Photo: Mark Thompson/Getty Images
Also, admiring the initial successes of Montoya and Villeneuve, we must not forget that they began their career in F-1 as part of elite teams: Juan Pablo started in Williams, which was capable of winning, and Jacques put at his disposal a championship car
Unfortunately, nothing like Palou threatens. Only strangers are interested in Alex, and getting into at least the average McLaren (the Spaniard is in the Orange support program) in the near future will be difficult, only in the event of an emergency exit from Norris , which is unlikely. It will be extremely difficult to issue a spectacular debut in the weak, so gigantic feats should not be expected from Palou in his debut season.
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Without proper preparation, the champions of the American championship failed in F-1
The stories of Villeneuve and Montoya show that it is very possible to succeed on both sides of the ocean, but there are also reverse examples: not all the winners of the US championships managed to shine in Formula 1.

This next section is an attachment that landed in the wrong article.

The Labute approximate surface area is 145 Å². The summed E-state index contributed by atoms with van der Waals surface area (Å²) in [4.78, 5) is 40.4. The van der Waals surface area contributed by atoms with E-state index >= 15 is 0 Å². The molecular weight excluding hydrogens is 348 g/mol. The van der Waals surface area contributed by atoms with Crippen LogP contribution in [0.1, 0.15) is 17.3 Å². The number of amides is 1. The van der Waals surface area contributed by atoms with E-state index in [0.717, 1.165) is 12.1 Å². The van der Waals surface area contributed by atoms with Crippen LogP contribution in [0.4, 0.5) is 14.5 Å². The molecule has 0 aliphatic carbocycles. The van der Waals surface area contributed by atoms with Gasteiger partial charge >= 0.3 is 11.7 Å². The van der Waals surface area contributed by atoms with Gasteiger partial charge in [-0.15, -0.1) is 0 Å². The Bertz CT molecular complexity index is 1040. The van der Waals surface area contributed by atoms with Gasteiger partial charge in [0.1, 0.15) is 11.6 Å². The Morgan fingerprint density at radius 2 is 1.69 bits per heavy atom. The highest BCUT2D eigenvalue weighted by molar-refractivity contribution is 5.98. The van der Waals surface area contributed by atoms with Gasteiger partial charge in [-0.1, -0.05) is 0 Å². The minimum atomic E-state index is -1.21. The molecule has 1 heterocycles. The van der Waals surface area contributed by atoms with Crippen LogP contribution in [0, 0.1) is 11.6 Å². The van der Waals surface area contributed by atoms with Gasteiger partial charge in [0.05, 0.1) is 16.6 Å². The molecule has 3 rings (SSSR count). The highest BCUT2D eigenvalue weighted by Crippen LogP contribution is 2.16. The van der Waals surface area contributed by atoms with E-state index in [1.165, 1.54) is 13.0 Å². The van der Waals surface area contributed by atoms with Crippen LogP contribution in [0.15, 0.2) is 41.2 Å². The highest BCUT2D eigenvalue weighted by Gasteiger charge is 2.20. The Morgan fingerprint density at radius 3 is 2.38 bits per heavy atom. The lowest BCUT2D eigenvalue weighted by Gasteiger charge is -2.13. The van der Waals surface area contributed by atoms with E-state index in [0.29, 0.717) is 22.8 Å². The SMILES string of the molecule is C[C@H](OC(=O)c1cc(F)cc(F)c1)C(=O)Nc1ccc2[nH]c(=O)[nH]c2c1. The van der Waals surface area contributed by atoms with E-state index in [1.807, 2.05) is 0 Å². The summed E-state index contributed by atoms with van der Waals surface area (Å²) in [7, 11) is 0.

The most recent example (relative to other stories) of such a failure is Sebastien Bourdais. For four years, the Frenchman dominated the Champ Car championship, having issued championship titles poker. In the end, Sebastian attracted the attention of Helmut Marko: the Frenchman was offered the job of fighter pilot for Toro Rosso. The mere fact of signing a 29-year-old driver (and not even an “academic”) to the “homegrown” team already speaks of some kind of recognition by Red Bull.
Unfortunately, Burda did not live up to the expectations placed on it. In 2008, he failed against the background of his teammate Sebastian Vettel, and the following year the Frenchman lost to another Sebastien, the rookie Buemi. Bourdet was so hopeless that Bulls bosses kicked him out midway through the 2009 season.